4) He's one of the few legal scholars to predict the Supreme Court will ban SuperPACS without overturning Citizens United and believes that decision might never have happened if Justice Sandra Day O'Connor had been on the court.

5) Despite running on a platform that calls for equal political access for all American, Lessig does not favor camera access in the Supreme Court. He cites congressional speeches on the House floor, which he says are a sham for C-SPAN viewers and networks, and are not intended to advance debate or persuade voting colleagues. He worries the same empty speeches might overcome the highest court in the land, including his old boss, Justice Antonin Scalia, whom Lessig clerked for after law school. (The two still keep in touch.)

6) If elected Lessig would only serve as long as it takes for his Citizens Equality Act to pass and then he would hand the reigns over to his Vice President. When asked whom he would prefer as his VP he defers to the voters, but indicated a preference for Senator Elizabeth Warren or Senator Bernie Sanders.

7) He's dying to see the musical "Hamilton." Interestingly, he has no issue with Alexander Hamilton, the orphaned, immigrant, self-made rags-to-riches abolitionist architect of Federalism and the American economic system getting the boot off the $10 bill, instead of the slave-owning warmongering populist Andrew Jackson. Clearly, persuading him is a job for none other than Hamilton's show-stopping talent Lin-Manual Miranda. To be fair, Lessig is no fan of Jackson either. He's partial to James Madison and calls him his favorite founding father.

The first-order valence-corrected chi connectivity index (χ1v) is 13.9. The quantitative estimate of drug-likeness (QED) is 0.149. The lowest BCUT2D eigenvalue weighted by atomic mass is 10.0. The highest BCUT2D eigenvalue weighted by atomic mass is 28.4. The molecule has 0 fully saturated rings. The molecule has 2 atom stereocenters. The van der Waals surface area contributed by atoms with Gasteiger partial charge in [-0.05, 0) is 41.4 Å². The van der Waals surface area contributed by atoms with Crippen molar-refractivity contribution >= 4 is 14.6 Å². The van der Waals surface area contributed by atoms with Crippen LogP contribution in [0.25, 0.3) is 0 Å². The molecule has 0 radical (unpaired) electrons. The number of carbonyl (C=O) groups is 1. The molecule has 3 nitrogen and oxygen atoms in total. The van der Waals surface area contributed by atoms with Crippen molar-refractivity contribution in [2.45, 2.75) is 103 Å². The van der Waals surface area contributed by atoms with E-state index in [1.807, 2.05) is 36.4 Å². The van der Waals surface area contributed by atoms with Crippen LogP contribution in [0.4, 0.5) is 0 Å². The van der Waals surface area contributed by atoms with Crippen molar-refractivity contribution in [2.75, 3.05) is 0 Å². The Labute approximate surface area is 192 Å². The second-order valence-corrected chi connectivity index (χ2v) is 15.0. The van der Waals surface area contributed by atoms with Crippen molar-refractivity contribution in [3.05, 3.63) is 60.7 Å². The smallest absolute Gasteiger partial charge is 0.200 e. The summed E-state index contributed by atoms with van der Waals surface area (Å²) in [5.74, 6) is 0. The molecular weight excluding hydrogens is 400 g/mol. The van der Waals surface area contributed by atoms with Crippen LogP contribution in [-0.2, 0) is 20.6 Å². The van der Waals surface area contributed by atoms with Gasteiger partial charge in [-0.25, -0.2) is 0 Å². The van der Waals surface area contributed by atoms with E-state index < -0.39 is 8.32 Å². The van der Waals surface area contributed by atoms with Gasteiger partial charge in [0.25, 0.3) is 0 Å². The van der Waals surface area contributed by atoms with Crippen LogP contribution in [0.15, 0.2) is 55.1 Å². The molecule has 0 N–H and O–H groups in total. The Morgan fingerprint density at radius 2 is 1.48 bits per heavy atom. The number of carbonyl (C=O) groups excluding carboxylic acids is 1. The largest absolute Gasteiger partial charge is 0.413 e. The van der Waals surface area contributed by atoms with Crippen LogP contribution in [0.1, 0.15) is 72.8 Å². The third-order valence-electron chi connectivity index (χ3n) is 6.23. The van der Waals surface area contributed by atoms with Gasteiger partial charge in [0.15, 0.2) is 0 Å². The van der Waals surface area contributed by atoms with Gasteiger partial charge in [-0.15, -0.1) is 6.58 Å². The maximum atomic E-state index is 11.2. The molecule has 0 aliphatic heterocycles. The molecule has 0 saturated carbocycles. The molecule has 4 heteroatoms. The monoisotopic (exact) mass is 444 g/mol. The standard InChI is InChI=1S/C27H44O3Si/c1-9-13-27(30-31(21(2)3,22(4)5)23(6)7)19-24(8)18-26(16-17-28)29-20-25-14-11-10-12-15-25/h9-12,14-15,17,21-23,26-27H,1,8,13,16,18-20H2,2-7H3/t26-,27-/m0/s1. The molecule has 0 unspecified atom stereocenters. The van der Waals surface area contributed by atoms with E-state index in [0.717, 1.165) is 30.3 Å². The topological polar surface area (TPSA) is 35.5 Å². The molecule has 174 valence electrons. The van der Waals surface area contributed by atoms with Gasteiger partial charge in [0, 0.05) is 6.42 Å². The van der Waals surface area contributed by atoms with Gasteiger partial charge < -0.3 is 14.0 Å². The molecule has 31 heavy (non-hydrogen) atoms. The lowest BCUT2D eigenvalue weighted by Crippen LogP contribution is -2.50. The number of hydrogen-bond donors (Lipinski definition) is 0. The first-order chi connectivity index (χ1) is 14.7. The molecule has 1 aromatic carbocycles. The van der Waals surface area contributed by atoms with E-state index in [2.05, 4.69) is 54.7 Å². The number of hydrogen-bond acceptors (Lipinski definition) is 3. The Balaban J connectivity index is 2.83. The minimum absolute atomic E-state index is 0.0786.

8) This father of three young children believes Millennials are far more inspiring than his own generation. He's on the cusp of Baby Boomer and Gen X. He describes his generation as being a "read-only" culture while Millennials in his view are daring and creative.

9) Lessig loves to walk. Outside. In frigid temperatures. He walked across snow-covered New Hampshire last January with several hundred supporters and members of the New Hampshire Rebellion, a cross-partisan group dedicated to eradicating big money in politics. The secret to his walking success? Sock liners. He swears by the liners under his socks. His only advice when asked how not to freeze your face off was to "keep walking." "Live free or die by your socks?" I asked, to which he corrected, "liners."

10) Finally there's Donald Trump. When asked, "what do you like about Trump?" He replied as you might expect a libertarian constitutional law professor would: "Um, [like] is a hard word to use in the context of a sentence about Donald Trump." But he went on to say, "What I like is his willingness to say what is true openly about the corruption of this political system, to acknowledge it and to be bold about it...that has done enormous good for the cause of getting America - not just Republicans and Democrats separately, but America together - to acknowledge and deal with this problem."